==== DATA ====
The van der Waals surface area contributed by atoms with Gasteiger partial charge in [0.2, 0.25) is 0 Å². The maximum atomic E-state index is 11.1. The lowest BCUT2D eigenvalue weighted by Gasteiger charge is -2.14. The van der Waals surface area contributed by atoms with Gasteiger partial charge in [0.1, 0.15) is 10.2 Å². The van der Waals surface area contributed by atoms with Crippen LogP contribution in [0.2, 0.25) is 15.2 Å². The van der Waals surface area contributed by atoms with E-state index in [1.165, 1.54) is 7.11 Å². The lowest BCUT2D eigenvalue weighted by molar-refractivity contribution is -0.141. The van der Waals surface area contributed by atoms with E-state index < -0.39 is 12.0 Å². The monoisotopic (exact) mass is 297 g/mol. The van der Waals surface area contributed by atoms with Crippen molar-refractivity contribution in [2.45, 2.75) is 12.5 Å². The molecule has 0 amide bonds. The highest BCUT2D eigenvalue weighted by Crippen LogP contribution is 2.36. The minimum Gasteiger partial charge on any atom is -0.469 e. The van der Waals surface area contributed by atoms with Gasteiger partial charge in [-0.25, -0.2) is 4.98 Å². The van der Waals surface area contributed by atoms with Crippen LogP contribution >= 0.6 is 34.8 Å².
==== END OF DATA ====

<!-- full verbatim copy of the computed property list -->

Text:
The van der Waals surface area contributed by atoms with Gasteiger partial charge in [0.2, 0.25) is 0 Å². The maximum atomic E-state index is 11.1. The lowest BCUT2D eigenvalue weighted by Gasteiger charge is -2.14. The van der Waals surface area contributed by atoms with Gasteiger partial charge in [0.1, 0.15) is 10.2 Å². The van der Waals surface area contributed by atoms with Crippen LogP contribution in [0.2, 0.25) is 15.2 Å². The van der Waals surface area contributed by atoms with E-state index in [1.165, 1.54) is 7.11 Å². The lowest BCUT2D eigenvalue weighted by molar-refractivity contribution is -0.141. The van der Waals surface area contributed by atoms with E-state index < -0.39 is 12.0 Å². The monoisotopic (exact) mass is 297 g/mol. The van der Waals surface area contributed by atoms with Crippen molar-refractivity contribution in [2.45, 2.75) is 12.5 Å². The molecule has 0 amide bonds. The highest BCUT2D eigenvalue weighted by Crippen LogP contribution is 2.36. The minimum Gasteiger partial charge on any atom is -0.469 e. The van der Waals surface area contributed by atoms with Gasteiger partial charge in [-0.25, -0.2) is 4.98 Å². The van der Waals surface area contributed by atoms with Crippen LogP contribution >= 0.6 is 34.8 Å².